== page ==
Cash-strapped Oman plans to take a step unheard of in the Persian Gulf region: It’s going to start taxing the income of wealthy individuals beginning in 2022, as part of a broader program to tackle a budget deficit that’s ballooned due to low oil prices and the coronavirus pandemic.
By reducing government spending while spurring investments, the plan is projected to bring the budget deficit – estimated to reach nearly 19% of gross domestic product in 2020 by the International Monetary Fund – to 1.7% by 2024, the Ministry of Finance said in an emailed statement on Sunday. Revenue from the income tax will be used to fund social programs, it said.
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What Bloomberg Economics Says…
Oman needed urgent action and the plan is a start. Some of the goals are ambitious to the point of unrealism such as the narrowing of the budget deficit to 1.7% of GDP in 2024 from 15.8% this year. Others could disrupt the political economy of rentierism such as the possible introduction of income taxes, although it’s not clear if this will apply only to expatriates or to citizens as well
The tax would apply to high-income individuals, but the plan – whose implementation is still currently being studied – doesn’t specify income brackets.
Affluent governments in Arab Gulf economies have long steered clear of imposing taxes of any kind, both because the region’s tax-free status has been used to attract labor and companies, and because officials feared a possible backlash from citizens who have no say in how the state spends.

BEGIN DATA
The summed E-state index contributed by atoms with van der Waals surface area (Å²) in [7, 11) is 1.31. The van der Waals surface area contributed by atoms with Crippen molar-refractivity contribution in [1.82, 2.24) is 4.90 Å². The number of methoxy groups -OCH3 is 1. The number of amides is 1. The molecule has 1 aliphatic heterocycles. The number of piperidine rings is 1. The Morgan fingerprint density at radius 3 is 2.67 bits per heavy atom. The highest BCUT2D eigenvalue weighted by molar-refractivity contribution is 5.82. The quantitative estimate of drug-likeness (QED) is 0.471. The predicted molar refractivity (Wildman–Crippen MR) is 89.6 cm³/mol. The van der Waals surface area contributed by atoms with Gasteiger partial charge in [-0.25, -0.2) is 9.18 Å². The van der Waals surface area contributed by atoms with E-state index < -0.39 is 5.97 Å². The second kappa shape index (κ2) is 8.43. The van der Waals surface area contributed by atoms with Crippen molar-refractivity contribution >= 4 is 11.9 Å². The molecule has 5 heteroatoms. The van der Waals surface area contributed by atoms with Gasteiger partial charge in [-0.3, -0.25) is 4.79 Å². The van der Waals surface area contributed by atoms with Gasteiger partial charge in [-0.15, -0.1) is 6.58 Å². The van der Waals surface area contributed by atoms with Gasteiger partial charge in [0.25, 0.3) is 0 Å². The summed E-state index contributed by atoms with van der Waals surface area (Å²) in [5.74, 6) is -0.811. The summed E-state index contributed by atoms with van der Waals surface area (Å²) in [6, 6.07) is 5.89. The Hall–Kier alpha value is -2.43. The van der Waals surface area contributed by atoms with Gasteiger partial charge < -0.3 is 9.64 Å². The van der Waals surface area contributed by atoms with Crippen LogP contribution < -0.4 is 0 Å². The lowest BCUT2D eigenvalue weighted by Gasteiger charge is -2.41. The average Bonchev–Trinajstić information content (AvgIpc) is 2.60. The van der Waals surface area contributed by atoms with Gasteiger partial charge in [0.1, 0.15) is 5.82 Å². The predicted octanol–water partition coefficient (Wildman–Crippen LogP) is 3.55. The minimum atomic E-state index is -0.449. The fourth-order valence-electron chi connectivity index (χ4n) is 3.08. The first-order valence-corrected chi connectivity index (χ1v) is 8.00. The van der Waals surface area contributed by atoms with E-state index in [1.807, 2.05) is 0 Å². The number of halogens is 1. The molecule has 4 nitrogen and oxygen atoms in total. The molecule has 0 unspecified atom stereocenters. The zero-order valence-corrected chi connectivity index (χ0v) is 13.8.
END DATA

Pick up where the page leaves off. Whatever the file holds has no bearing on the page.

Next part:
But the oil crash in 2014 forced them to change their thinking. Oman, Saudi Arabia and the United Arab Emirates have all introduced value-added taxes, and began re-evaluating generous state-supported benefits. The impact of the coronavirus has only deepened the need to beef up government coffers.
Oman’s implementation of the tax will be closely watched by governments across the Gulf. All of the region’s monarchies will be forced to impose “some kind of income taxes eventually” because they are unable to make the current financial model work permanently, said David B. Roberts, an assistant professor at King’s College London who studies the Gulf.
“No polity on earth likes more taxes and the sultan’s majlis and inbox will be full of complaints,” Roberts said. “But if the process is undertaken in a sensible way, with focus on top earners, it might even have wider support.”
Oman’s government is also planning to gradually pare the state’s subsidies on electricity and water until completely removing them by 2025, as well as expanding visa-fee exemption to more countries in a bid to spur tourism.
Often deemed the weakest link in the region, Oman’s debt surged to 60% of GDP last year. In October, the sultanate sold $1.25 billion in seven-year securities, and $750 million in notes maturing in 2032, and said it was in talks to win support from some states in the region, according to its bond prospectus.
The International Monetary Fund sees Oman’s economy shrinking 10% this year, the steepest contraction among peers.
“Reducing the fiscal deficit so sharply by 2024 looks ambitious, given the impact of fiscal consolidation on the economy and social aspects,” said Monica Malik, chief economist at Abu Dhabi Commercial Bank. “Any signs of sustained progress with the reform program will be very positive.”
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